Wednesday, September 03, 2014

City fills indoor pool request; owners eye fall opening

By DOUG CARDER, Herald Senior Writer | 7/8/2013

The countdown to splashdown has started at Ottawa’s future indoor pool.

Ottawa city commissioners voted 5-0 last week to approve a conditional-use permit to allow the owners of the former Swim for Life aquatic center to reopen the facility at 913 E. Wilson St., Ottawa.

The countdown to splashdown has started at Ottawa’s future indoor pool.

Ottawa city commissioners voted 5-0 last week to approve a conditional-use permit to allow the owners of the former Swim for Life aquatic center to reopen the facility at 913 E. Wilson St., Ottawa.

The pool has sat idle since 2009.

“We would like to time the opening [around Labor Day weekend] to coincide with the public outdoor pool closing, so it would be a natural transition of pool activities from outside to inside,” Rick Deitz, co-owner, said.

Deitz, a rural Ottawa resident, and Alan Wright, a Baldwin City businessman, purchased the indoor pool facility in June 2012 from the Ebeck family for an undisclosed sum, they said.

“The pool itself is functional right now,” Deitz said. “We are still doing some painting, and we need to put in humidifiers and exhaust fans and get pool covers, but it’s nearly ready to go.”

One condition to receiving the permit was that a vegetation screen or fence had to be installed on the west side of the parking lot, Wynndee Lee, the city’s director of planning and codes administration, told city commissioners at their study session July 1.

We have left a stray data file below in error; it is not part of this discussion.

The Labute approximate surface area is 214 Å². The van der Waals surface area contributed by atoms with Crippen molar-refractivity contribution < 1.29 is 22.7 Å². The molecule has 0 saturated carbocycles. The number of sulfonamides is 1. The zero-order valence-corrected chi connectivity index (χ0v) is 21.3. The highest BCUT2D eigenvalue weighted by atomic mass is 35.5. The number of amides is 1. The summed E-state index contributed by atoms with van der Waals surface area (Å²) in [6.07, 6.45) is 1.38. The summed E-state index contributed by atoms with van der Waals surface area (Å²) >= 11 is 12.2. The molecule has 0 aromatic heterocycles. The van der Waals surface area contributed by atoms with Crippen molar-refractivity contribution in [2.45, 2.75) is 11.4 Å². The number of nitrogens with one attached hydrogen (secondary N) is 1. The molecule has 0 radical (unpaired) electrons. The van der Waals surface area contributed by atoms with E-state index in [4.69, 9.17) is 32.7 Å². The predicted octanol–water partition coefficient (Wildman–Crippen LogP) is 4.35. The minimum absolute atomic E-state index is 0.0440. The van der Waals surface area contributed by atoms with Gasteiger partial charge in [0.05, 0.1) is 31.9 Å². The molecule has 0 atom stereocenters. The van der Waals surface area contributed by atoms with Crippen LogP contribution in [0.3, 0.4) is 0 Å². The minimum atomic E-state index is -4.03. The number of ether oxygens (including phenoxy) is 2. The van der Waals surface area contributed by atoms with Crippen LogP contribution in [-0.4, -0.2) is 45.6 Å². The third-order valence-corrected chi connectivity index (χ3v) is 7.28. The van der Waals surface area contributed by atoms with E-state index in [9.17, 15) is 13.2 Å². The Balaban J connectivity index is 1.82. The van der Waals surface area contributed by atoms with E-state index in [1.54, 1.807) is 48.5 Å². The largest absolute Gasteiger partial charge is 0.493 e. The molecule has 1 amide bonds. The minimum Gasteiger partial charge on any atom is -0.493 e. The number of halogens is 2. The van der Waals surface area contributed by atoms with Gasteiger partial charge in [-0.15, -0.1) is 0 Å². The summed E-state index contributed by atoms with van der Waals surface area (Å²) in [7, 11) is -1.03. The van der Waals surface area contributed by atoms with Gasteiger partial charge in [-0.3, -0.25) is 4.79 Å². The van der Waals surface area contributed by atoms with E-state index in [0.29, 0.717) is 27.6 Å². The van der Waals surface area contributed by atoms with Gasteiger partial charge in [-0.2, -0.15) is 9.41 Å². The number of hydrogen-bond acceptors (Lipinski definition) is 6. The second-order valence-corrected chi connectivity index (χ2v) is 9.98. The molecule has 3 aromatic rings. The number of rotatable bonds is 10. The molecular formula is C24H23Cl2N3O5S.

Wright, who was at the study session, told commissioners that putting in the fence or vegetation screen would not be a problem.

Before the commission voted on the permit, Blake Jorgensen, city commissioner, said he received a concern from a neighbor of the facility about the potential for noise in the evening with the permit allowing the pool to be in operation daily from 6 a.m. to 10 p.m.

The neighbor was not trying to block the indoor facility from opening, Jorgensen said, adding he would be voting to approve the permit because he thought the community needed an indoor pool.

Jorgensen asked Lee if the conditional-use permit could be revisited if a problem occurred because of noise or other concerns. The city does have the ability to reconsider the permit if a situation arose that could not be resolved between city staff and the owners, Lee said.

The building has been used sporadically since it was built by Mark and Carolyn Retzer in 2003 and closed three years later.

The yet-to-be-named aquatic center will be open seven days a week and have regular times for lap swims, aerobic classes and other activities, Deitz said.

At least initially, those using the facility will have to provide their own certified lifeguard.

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